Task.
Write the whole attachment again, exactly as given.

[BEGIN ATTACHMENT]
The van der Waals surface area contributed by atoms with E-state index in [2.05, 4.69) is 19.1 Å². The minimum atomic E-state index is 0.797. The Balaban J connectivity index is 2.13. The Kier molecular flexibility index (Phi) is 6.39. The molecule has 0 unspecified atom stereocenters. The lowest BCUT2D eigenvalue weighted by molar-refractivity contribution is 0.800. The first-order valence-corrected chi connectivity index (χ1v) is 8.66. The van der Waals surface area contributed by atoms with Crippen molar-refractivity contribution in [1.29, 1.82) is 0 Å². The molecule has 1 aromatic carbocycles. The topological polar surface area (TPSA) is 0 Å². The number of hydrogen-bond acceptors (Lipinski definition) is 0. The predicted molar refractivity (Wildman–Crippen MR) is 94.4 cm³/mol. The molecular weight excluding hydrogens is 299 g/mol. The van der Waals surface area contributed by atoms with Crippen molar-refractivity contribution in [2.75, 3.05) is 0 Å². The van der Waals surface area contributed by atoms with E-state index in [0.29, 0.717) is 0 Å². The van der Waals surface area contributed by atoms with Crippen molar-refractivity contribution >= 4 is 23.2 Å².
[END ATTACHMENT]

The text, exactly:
The van der Waals surface area contributed by atoms with E-state index in [2.05, 4.69) is 19.1 Å². The minimum atomic E-state index is 0.797. The Balaban J connectivity index is 2.13. The Kier molecular flexibility index (Phi) is 6.39. The molecule has 0 unspecified atom stereocenters. The lowest BCUT2D eigenvalue weighted by molar-refractivity contribution is 0.800. The first-order valence-corrected chi connectivity index (χ1v) is 8.66. The van der Waals surface area contributed by atoms with Crippen molar-refractivity contribution in [1.29, 1.82) is 0 Å². The molecule has 1 aromatic carbocycles. The topological polar surface area (TPSA) is 0 Å². The number of hydrogen-bond acceptors (Lipinski definition) is 0. The predicted molar refractivity (Wildman–Crippen MR) is 94.4 cm³/mol. The molecular weight excluding hydrogens is 299 g/mol. The van der Waals surface area contributed by atoms with Crippen molar-refractivity contribution in [2.75, 3.05) is 0 Å². The van der Waals surface area contributed by atoms with E-state index in [0.29, 0.717) is 0 Å². The van der Waals surface area contributed by atoms with Crippen molar-refractivity contribution >= 4 is 23.2 Å².